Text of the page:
Hollywood has started to align itself behind the idea that the movie industry, despite a healthy summer take 26% over this time last year, is still seeing 5% decline in people’s butts in movie theater seats.
They are meeting this challenge in a variety of ways, principally among them the idea that 3D is a movie viewing experience that can uniquely be appreciated in the IMAX 3D screening theater. The Hannah Montana movie of 2007 made almost 3 times as much on its 3D screenings as it did in conventional 2D theaters – earning almost 60 million in 3D showings off its meager 15 million dollar production budget.
The studios have taken notice, and there are no less than 25 3D movies in the production pipeline including comers from Dreamworks, Disney, Sony, Universal and even some independents.
Interestingly enough the companies that manufacture the 3D production equipment were caught off-guard by this sudden backing from Tinseltown. Caught with their pants down, they are now scrambling to get everything from cameras, lighting systems and stereoscopic editing solutions to market. And they are meeting the challenge – companies like Iconix, makers of the world’s smallest HD camera showed a high-def stereoscopic camera system at this year’s NAB show that can be had for somewhere in the ballpark of US$250K. Sounds like a lot, but that is just the first wave. Digital Ordnance showed a High-Def stereoscopic video playback system for newar realtime playback of your 3D content on set so you know you are getting things right. This is quite something considering the massive amount of bandwidth required to spit out synched, near parallel streams of full 2k HD of an array of hard drives.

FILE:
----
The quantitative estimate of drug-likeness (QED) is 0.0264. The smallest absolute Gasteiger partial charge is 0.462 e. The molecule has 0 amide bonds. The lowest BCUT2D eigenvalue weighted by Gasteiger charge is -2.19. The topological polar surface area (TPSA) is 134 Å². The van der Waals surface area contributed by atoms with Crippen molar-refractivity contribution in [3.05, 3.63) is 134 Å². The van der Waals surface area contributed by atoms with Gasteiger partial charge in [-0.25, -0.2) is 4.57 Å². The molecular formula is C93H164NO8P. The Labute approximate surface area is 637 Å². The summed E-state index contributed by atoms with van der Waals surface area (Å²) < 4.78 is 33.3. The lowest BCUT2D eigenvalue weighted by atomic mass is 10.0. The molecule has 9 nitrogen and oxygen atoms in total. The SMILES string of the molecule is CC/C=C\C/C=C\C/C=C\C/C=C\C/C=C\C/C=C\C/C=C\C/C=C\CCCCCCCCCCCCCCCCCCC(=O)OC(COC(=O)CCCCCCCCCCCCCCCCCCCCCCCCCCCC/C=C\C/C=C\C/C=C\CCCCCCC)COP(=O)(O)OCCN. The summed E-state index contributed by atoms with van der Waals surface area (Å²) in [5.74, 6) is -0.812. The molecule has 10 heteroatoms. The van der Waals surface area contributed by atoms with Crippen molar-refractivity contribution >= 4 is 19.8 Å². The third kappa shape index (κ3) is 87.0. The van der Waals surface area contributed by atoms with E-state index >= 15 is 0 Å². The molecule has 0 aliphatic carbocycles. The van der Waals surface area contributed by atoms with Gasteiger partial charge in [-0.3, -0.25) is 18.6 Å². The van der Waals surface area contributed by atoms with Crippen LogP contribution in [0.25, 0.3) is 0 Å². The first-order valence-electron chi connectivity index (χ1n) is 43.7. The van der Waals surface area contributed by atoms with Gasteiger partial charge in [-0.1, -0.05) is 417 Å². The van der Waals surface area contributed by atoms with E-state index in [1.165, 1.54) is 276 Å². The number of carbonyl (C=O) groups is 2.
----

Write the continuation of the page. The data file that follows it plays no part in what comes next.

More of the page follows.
But enough geek talk.
Another very interesting event that took place at this year’s NAB show was the live satellite 3D television broadcast from Howie Mandell in Los Angeles. The company behind the demonstration, 3ality, has managed to acheive this using a simple single stream no different than 2-D television.
Yes, you heard me right. Live. 3D. Single-stream. Broadcast.
Samsung and Mitsubishi are already selling 3-D ready digital televisions, and recently WIRED magazine featured an exclusive stream of Bjork’s new 3D video. They pointed out that the stream HAD to be viewed from their site because of a special encoder that permitted it to work. see the trick here? it requires a proprietary encoder for playback – that means, until some hacker/coder develops a freeware/open source version of a hi bandwidth 3D streaming encoder, people can control where viewers access content. Advertisers LOVE this. And so do the content creators because they get financed by the advertisers. So 3D is big business and mark my words, before you can say “What is Blu-Ray?” you will be getting a catalog from Fred Segal’s with a price list for the latest Gucci Polarized 3D glasses – you know the tortoise shell ones with the miniature diamonds in the arms.
Because in a year’s time, you won’t leave home without them.
ps. the above Gucci is FAKE and they had nothing to do with this article which is entirely speculative.
"Keram makes excursions into almost every style of music imaginable here and does it with such flair that these very pleased ears, he could have settled on any of these genres and made just as brilliant a record." - Mark Rheaume, CBC Radio